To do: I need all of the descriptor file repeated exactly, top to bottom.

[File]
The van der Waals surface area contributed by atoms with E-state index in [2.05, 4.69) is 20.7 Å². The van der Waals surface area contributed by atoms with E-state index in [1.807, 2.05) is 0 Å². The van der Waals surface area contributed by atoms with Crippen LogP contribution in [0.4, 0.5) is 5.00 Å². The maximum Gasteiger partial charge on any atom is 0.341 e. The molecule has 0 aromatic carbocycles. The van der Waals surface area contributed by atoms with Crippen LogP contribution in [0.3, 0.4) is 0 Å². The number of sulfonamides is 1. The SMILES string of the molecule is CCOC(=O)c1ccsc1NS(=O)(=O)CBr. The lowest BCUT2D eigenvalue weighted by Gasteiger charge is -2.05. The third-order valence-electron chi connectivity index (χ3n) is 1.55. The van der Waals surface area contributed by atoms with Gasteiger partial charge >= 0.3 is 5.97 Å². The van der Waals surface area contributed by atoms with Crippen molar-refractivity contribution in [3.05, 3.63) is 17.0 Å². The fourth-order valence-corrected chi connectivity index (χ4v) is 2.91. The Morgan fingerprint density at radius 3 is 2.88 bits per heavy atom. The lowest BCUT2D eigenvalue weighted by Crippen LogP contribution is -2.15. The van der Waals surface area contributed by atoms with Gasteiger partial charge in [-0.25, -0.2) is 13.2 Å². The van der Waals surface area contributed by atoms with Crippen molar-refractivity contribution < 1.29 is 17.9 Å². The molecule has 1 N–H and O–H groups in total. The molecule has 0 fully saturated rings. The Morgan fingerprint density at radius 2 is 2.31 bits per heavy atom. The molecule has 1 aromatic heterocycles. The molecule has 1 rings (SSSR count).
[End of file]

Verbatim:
The van der Waals surface area contributed by atoms with E-state index in [2.05, 4.69) is 20.7 Å². The van der Waals surface area contributed by atoms with E-state index in [1.807, 2.05) is 0 Å². The van der Waals surface area contributed by atoms with Crippen LogP contribution in [0.4, 0.5) is 5.00 Å². The maximum Gasteiger partial charge on any atom is 0.341 e. The molecule has 0 aromatic carbocycles. The van der Waals surface area contributed by atoms with Crippen LogP contribution in [0.3, 0.4) is 0 Å². The number of sulfonamides is 1. The SMILES string of the molecule is CCOC(=O)c1ccsc1NS(=O)(=O)CBr. The lowest BCUT2D eigenvalue weighted by Gasteiger charge is -2.05. The third-order valence-electron chi connectivity index (χ3n) is 1.55. The van der Waals surface area contributed by atoms with Gasteiger partial charge >= 0.3 is 5.97 Å². The van der Waals surface area contributed by atoms with Crippen molar-refractivity contribution in [3.05, 3.63) is 17.0 Å². The fourth-order valence-corrected chi connectivity index (χ4v) is 2.91. The Morgan fingerprint density at radius 3 is 2.88 bits per heavy atom. The lowest BCUT2D eigenvalue weighted by Crippen LogP contribution is -2.15. The van der Waals surface area contributed by atoms with Gasteiger partial charge in [-0.25, -0.2) is 13.2 Å². The van der Waals surface area contributed by atoms with Crippen molar-refractivity contribution < 1.29 is 17.9 Å². The molecule has 1 N–H and O–H groups in total. The molecule has 0 fully saturated rings. The Morgan fingerprint density at radius 2 is 2.31 bits per heavy atom. The molecule has 1 aromatic heterocycles. The molecule has 1 rings (SSSR count).